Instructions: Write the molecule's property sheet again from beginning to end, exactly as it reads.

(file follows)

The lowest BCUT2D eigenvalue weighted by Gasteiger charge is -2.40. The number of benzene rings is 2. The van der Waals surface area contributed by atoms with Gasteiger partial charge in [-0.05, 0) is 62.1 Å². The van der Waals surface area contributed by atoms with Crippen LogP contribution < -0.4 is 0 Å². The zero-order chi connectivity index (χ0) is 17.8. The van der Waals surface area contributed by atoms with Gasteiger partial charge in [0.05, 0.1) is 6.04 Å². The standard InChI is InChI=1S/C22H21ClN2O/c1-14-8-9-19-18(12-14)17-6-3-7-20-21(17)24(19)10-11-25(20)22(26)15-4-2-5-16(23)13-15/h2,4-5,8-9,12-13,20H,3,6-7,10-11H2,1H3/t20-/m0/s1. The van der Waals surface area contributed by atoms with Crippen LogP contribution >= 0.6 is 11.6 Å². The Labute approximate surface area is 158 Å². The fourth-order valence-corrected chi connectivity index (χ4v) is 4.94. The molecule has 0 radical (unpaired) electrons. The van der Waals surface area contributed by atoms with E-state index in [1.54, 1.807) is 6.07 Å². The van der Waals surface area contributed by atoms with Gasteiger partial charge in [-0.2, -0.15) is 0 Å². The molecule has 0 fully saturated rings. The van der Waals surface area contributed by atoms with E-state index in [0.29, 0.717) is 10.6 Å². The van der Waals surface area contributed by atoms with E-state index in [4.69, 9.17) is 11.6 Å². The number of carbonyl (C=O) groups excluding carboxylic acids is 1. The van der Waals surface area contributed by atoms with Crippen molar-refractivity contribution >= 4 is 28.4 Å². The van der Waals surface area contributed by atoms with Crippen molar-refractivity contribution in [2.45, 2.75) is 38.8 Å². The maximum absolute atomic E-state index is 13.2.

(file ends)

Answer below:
The lowest BCUT2D eigenvalue weighted by Gasteiger charge is -2.40. The number of benzene rings is 2. The van der Waals surface area contributed by atoms with Gasteiger partial charge in [-0.05, 0) is 62.1 Å². The van der Waals surface area contributed by atoms with Crippen LogP contribution < -0.4 is 0 Å². The zero-order chi connectivity index (χ0) is 17.8. The van der Waals surface area contributed by atoms with Gasteiger partial charge in [0.05, 0.1) is 6.04 Å². The standard InChI is InChI=1S/C22H21ClN2O/c1-14-8-9-19-18(12-14)17-6-3-7-20-21(17)24(19)10-11-25(20)22(26)15-4-2-5-16(23)13-15/h2,4-5,8-9,12-13,20H,3,6-7,10-11H2,1H3/t20-/m0/s1. The van der Waals surface area contributed by atoms with Crippen LogP contribution >= 0.6 is 11.6 Å². The Labute approximate surface area is 158 Å². The fourth-order valence-corrected chi connectivity index (χ4v) is 4.94. The molecule has 0 radical (unpaired) electrons. The van der Waals surface area contributed by atoms with E-state index in [1.54, 1.807) is 6.07 Å². The van der Waals surface area contributed by atoms with Gasteiger partial charge in [-0.2, -0.15) is 0 Å². The molecule has 0 fully saturated rings. The van der Waals surface area contributed by atoms with E-state index in [0.29, 0.717) is 10.6 Å². The van der Waals surface area contributed by atoms with E-state index in [4.69, 9.17) is 11.6 Å². The number of carbonyl (C=O) groups excluding carboxylic acids is 1. The van der Waals surface area contributed by atoms with Crippen molar-refractivity contribution >= 4 is 28.4 Å². The van der Waals surface area contributed by atoms with Crippen molar-refractivity contribution in [2.45, 2.75) is 38.8 Å². The maximum absolute atomic E-state index is 13.2.